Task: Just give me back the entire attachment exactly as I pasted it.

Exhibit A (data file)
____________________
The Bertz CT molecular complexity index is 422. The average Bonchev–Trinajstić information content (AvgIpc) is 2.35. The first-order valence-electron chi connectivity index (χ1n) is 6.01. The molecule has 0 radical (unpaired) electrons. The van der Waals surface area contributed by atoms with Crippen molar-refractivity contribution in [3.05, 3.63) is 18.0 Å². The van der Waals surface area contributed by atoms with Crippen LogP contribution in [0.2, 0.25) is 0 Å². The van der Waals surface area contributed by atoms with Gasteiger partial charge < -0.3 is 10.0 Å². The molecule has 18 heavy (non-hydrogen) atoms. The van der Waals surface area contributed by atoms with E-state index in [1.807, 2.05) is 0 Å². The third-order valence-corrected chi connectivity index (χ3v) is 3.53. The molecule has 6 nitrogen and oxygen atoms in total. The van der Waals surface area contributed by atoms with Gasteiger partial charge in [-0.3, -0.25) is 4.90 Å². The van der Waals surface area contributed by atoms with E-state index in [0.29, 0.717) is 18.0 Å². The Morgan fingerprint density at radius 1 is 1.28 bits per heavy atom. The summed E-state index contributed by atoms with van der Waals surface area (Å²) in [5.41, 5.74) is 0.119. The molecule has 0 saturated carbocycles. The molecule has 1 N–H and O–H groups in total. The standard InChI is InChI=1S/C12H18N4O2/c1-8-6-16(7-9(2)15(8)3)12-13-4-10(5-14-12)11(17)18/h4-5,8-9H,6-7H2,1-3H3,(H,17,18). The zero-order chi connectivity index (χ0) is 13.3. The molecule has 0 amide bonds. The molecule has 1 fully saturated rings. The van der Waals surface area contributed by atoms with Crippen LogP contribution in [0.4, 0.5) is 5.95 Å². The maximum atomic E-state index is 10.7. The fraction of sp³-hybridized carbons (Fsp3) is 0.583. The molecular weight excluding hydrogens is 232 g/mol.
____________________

The Bertz CT molecular complexity index is 422. The average Bonchev–Trinajstić information content (AvgIpc) is 2.35. The first-order valence-electron chi connectivity index (χ1n) is 6.01. The molecule has 0 radical (unpaired) electrons. The van der Waals surface area contributed by atoms with Crippen molar-refractivity contribution in [3.05, 3.63) is 18.0 Å². The van der Waals surface area contributed by atoms with Crippen LogP contribution in [0.2, 0.25) is 0 Å². The van der Waals surface area contributed by atoms with Gasteiger partial charge < -0.3 is 10.0 Å². The molecule has 18 heavy (non-hydrogen) atoms. The van der Waals surface area contributed by atoms with E-state index in [1.807, 2.05) is 0 Å². The third-order valence-corrected chi connectivity index (χ3v) is 3.53. The molecule has 6 nitrogen and oxygen atoms in total. The van der Waals surface area contributed by atoms with Gasteiger partial charge in [-0.3, -0.25) is 4.90 Å². The van der Waals surface area contributed by atoms with E-state index in [0.29, 0.717) is 18.0 Å². The Morgan fingerprint density at radius 1 is 1.28 bits per heavy atom. The summed E-state index contributed by atoms with van der Waals surface area (Å²) in [5.41, 5.74) is 0.119. The molecule has 0 saturated carbocycles. The molecule has 1 N–H and O–H groups in total. The standard InChI is InChI=1S/C12H18N4O2/c1-8-6-16(7-9(2)15(8)3)12-13-4-10(5-14-12)11(17)18/h4-5,8-9H,6-7H2,1-3H3,(H,17,18). The zero-order chi connectivity index (χ0) is 13.3. The molecule has 0 amide bonds. The molecule has 1 fully saturated rings. The van der Waals surface area contributed by atoms with Crippen LogP contribution in [0.4, 0.5) is 5.95 Å². The maximum atomic E-state index is 10.7. The fraction of sp³-hybridized carbons (Fsp3) is 0.583. The molecular weight excluding hydrogens is 232 g/mol.